A team of researchers based at the University of Aberdeen have uncovered a genetic ‘switch’ which they believe makes Europeans far more likely to opt for high-fat food and alcohol than those in Asia.
The study, published in the Journal of Neuropsychopharmocology, reported that European and Asian populations have differences in an important genetic switch – which controls the activation of the galanin gene – that regulates appetite and thirst.
The researchers, led by Dr Alasdair MacKenzie, said that the genetic ‘switch’ differed by groups of people from different regions. For example, they found the switch was mutated and weaker in 16 per cent of Europeans and 30 per cent of Asians.
“The switch controls the areas of the brain which allows us to select which foods we would like to eat and if it is turned on too strongly we are more likely to crave fatty foods and alcohol,” said Dr MacKenzie. “The fact that the weaker switch is found more frequently in Asians compared to Europeans suggests they are less inclined to select such options,” he added,
The researchers compared the DNA of humans to that of mice and birds, revealing a genetic switch, also known as an enhancer, which has remained unchanged for 300 million years.
The switch controls the galanin gene, which when turned on in an area of the brain called the hypothalamus, regulates appetite and thirst.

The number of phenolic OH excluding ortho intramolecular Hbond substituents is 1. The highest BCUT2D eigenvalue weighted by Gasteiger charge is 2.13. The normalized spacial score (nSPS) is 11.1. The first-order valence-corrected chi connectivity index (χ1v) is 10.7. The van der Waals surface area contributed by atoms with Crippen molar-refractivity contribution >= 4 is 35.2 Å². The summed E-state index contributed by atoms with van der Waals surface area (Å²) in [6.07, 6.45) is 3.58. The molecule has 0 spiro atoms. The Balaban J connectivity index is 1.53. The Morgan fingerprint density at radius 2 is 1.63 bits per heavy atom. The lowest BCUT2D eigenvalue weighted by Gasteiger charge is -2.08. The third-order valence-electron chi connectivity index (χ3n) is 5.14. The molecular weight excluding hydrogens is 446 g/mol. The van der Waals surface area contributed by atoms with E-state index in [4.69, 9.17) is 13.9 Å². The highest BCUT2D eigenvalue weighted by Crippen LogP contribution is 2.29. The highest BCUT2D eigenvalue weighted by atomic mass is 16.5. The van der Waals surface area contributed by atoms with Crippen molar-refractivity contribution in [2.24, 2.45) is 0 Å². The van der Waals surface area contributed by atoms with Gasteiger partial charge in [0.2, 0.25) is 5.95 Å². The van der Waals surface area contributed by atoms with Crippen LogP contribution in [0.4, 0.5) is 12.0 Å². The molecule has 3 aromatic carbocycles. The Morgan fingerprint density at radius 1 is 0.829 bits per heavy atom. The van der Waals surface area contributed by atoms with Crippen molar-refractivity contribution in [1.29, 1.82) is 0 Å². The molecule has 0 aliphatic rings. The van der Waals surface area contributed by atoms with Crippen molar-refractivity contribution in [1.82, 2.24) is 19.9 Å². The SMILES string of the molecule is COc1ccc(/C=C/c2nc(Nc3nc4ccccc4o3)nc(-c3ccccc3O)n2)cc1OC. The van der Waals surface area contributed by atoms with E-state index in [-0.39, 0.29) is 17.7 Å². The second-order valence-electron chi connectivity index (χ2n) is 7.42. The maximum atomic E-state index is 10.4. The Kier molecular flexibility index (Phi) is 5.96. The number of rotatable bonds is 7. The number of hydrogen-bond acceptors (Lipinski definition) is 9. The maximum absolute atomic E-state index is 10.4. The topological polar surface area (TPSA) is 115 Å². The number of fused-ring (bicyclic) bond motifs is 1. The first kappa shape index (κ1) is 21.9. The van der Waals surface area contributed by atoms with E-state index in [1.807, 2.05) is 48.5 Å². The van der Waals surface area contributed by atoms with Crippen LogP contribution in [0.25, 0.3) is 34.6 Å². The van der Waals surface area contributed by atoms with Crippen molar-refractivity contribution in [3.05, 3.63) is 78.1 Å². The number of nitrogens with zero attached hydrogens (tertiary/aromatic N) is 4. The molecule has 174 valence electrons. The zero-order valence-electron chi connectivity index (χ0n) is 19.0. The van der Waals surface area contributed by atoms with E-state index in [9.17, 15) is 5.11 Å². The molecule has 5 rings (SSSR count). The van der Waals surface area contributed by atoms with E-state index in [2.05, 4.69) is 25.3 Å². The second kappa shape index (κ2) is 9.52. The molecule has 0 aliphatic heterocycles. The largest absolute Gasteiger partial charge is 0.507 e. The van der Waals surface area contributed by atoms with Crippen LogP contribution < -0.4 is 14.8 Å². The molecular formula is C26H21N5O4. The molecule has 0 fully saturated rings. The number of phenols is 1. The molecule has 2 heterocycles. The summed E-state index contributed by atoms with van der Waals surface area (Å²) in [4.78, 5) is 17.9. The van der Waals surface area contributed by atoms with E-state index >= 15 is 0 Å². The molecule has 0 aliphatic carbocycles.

The team also noticed that the switch was different in some people and when they compared different racial groups they found that it had mutated and was weaker in 16 per cent of Europeans and 30 per cent of Asians.
The study does not, however, just explain rising obesity rates across the West, said MacKenzie, pointing to the possibility that the genetic difference is a survival mechanism that helped European ancestors in the winter months.
“These results give us a glimpse into early European life where brewing and dairy produce were important sources of calories during the winter months. Thus, a preference for food with a higher fat and alcohol content would have been important for survival,” said MacKenzie.
“It is possible that during the winter individuals with the weaker switch may not have survived as well in Europe as those with the stronger switch and as a result those in the west have evolved to favour a high fat and alcohol rich diet,” he added.
Source: Journal of Neuropsychopharmocology
Published online ahead of print, doi: 10.1038/npp.2011.93
“Differential Activity by Polymorphic Variants of a Remote Enhancer that Supports Galanin Expression in the Hypothalamus and Amygdala: Implications for Obesity, Depression and Alcoholism”
Authors: S. Davidson, M. Lear, L. Shanley, B. Hing, et al